Doctor of Philosophy (PhD)
First Committee Member
Second Committee Member
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Fourth Committee Member
Fifth Committee Member
Number of Pages
Earth’s mantle is the most voluminous part of the planet and is inaccessible to direct investigations. It is only possible to study it through indirect methods, such as the chemical makeup of erupted lavas. The Hawaiian Islands are thought to be the product of the mantle plume hypothesis, sometimes called a hot spot. Material from the Earth’s mantle is brought to the surface and erupted as magnesium rich lavas and form basalts. Hawaii is the longest lived active hot spot on Earth and makes it an ideal candidate for understanding the evolution of the Earth’s mantle and how lavas cool and crystallize. To that end, the Hawaii Scientific Drilling Project (HSDP) drilled and recovered over 3 km of basalts from Mauna Kea Volcano, Hawaii, to understand the evolution of a mantle plume volcano. This project investigates the different geochemical end-members that contribute to the shield stage of Mauna Kea Volcano, Hawaii, by analyzing the major and trace element compositions, as well as the radiogenic isotope (Sr-Nd-Hf-Pb) ratios of a unique series of shield stage basalts from HSDP called the high-CaO basalts. Their trace element concentrations are like that of rejuvenated stage basalts and their radiogenic isotope ratios fall within the range of rejuvenated stage basalts. I connect the high-CaO basalts to rejuvenated stage basalts through radiogenic isotope data and trace element modeling. In chapter 2, I show that the geochemical makeup of high-CaO basalts can be produced by melting a rejuvenated stage source to higher degrees. This suggests the same mantle source that produced rejuvenated lavas could have produced the high-CaO basalts, and that a depleted mantle component is intrinsic to the Hawaiian mantle plume that builds the shield stage. Kilauea Volcano on the island of Hawaii is the most active volcano on Earth and is currently erupting. It has been continuously sampled since its 1983 summit eruptions and allows us the rare opportunity to understand the real-time geochemical evolution of a volcano. Joint scientific ventures in the 2000s between the United States Geologic Survey and the Japan Marine Science and Technology Center, recovered by submersible submarine samples of Kilauea. Published age data show that some of the recovered submarine samples represent preshield ages, making Kilauea the only Hawaiian volcano that has both preshield and shield stage samples for study. In chapter 3, I show through new partial melting models that anomalous preshield Kilauea samples can be produced by low degree partial melts of a phlogopite-bearing source, and their sources have trace element patterns similar to that of high-CaO sources and could be the product of the same depleted end-member, meaning the depleted component universal in the mantle plume. The field of geochemistry has made leaps and bounds in the last two decades, particularly with the advent of multi-collector inductively coupled plasma mass spectrometers (MC-ICP-MS) that is capable of high precision stable isotope analysis. Magnesium is a major element and important geochemical parameter in monitoring the crystallization history of mafic lavas. Initial studies of magnesium isotopes showed no measurable variation in 26Mg. In chapter 4, I focus on lavas from Mauna Kea Volcano that transition from the tholeiitic shield stage to the more evolved, alkalic post-shield stage to monitor the effect of enhanced fractional crystallization. I present new 26Mg data for shield and postshield Mauna Kea lavas, in combination with thermodynamic MELTS models that show crystallization of oxide mineral phases can have fractionate stable isotopes of magnesium and can be used to detect the formation of these phases.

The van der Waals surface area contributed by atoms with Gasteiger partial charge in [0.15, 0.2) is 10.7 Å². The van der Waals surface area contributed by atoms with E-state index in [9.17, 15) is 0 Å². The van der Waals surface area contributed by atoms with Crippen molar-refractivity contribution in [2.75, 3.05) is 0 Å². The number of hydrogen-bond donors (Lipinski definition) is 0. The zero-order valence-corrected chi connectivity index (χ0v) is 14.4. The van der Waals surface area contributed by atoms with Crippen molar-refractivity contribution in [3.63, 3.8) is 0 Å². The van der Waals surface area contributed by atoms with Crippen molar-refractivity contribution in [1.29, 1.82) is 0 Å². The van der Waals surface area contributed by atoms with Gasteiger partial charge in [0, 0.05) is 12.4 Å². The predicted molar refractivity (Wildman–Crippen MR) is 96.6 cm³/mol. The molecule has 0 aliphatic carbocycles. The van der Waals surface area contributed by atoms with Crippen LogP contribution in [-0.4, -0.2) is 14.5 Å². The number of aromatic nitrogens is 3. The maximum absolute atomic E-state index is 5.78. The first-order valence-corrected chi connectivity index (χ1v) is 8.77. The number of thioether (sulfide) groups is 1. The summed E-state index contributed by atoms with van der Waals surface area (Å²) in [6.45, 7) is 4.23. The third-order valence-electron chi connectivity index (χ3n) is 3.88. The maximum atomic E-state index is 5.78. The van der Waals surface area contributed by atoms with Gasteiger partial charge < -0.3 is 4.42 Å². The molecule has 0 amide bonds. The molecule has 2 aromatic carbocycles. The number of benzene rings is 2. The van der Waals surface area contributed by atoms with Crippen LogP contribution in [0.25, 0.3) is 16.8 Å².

Geochemistry; Hawaii; Mantle plume; Metal stable isotopes; Radiogenic isotopes
Geochemistry | Geology
University of Nevada, Las Vegas
Defelice, Christopher, "Petrogenesis of Hawaiian Lavas: Investigations Using Radiogenic and Non-Traditional Stable Isotopes" (2021). UNLV Theses, Dissertations, Professional Papers, and Capstones. 4136.
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